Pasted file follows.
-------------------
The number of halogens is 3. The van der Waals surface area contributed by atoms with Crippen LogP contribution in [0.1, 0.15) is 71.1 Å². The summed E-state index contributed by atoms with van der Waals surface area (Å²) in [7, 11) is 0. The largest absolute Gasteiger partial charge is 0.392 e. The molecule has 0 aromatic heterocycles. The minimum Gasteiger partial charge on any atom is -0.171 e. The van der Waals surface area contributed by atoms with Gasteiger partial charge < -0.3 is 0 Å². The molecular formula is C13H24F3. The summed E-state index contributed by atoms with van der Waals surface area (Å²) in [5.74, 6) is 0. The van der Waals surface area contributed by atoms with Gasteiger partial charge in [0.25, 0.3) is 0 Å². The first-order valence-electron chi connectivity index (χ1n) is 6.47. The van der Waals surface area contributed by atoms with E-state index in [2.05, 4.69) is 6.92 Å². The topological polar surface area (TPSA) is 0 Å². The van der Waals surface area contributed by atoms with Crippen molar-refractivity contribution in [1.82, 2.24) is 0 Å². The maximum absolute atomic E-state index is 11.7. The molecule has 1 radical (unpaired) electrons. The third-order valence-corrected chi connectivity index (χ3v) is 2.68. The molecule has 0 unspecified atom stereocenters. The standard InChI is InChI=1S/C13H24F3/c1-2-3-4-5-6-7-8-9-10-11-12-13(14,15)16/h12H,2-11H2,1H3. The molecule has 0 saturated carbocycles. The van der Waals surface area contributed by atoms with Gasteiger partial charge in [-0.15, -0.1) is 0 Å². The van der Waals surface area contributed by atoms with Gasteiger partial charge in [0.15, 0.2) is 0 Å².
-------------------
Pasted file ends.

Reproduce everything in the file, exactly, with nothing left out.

The number of halogens is 3. The van der Waals surface area contributed by atoms with Crippen LogP contribution in [0.1, 0.15) is 71.1 Å². The summed E-state index contributed by atoms with van der Waals surface area (Å²) in [7, 11) is 0. The largest absolute Gasteiger partial charge is 0.392 e. The molecule has 0 aromatic heterocycles. The minimum Gasteiger partial charge on any atom is -0.171 e. The van der Waals surface area contributed by atoms with Gasteiger partial charge < -0.3 is 0 Å². The molecular formula is C13H24F3. The summed E-state index contributed by atoms with van der Waals surface area (Å²) in [5.74, 6) is 0. The van der Waals surface area contributed by atoms with Gasteiger partial charge in [0.25, 0.3) is 0 Å². The first-order valence-electron chi connectivity index (χ1n) is 6.47. The van der Waals surface area contributed by atoms with E-state index in [2.05, 4.69) is 6.92 Å². The topological polar surface area (TPSA) is 0 Å². The van der Waals surface area contributed by atoms with Crippen molar-refractivity contribution in [1.82, 2.24) is 0 Å². The maximum absolute atomic E-state index is 11.7. The molecule has 1 radical (unpaired) electrons. The third-order valence-corrected chi connectivity index (χ3v) is 2.68. The molecule has 0 unspecified atom stereocenters. The standard InChI is InChI=1S/C13H24F3/c1-2-3-4-5-6-7-8-9-10-11-12-13(14,15)16/h12H,2-11H2,1H3. The molecule has 0 saturated carbocycles. The van der Waals surface area contributed by atoms with Gasteiger partial charge in [-0.15, -0.1) is 0 Å². The van der Waals surface area contributed by atoms with Gasteiger partial charge in [0.15, 0.2) is 0 Å².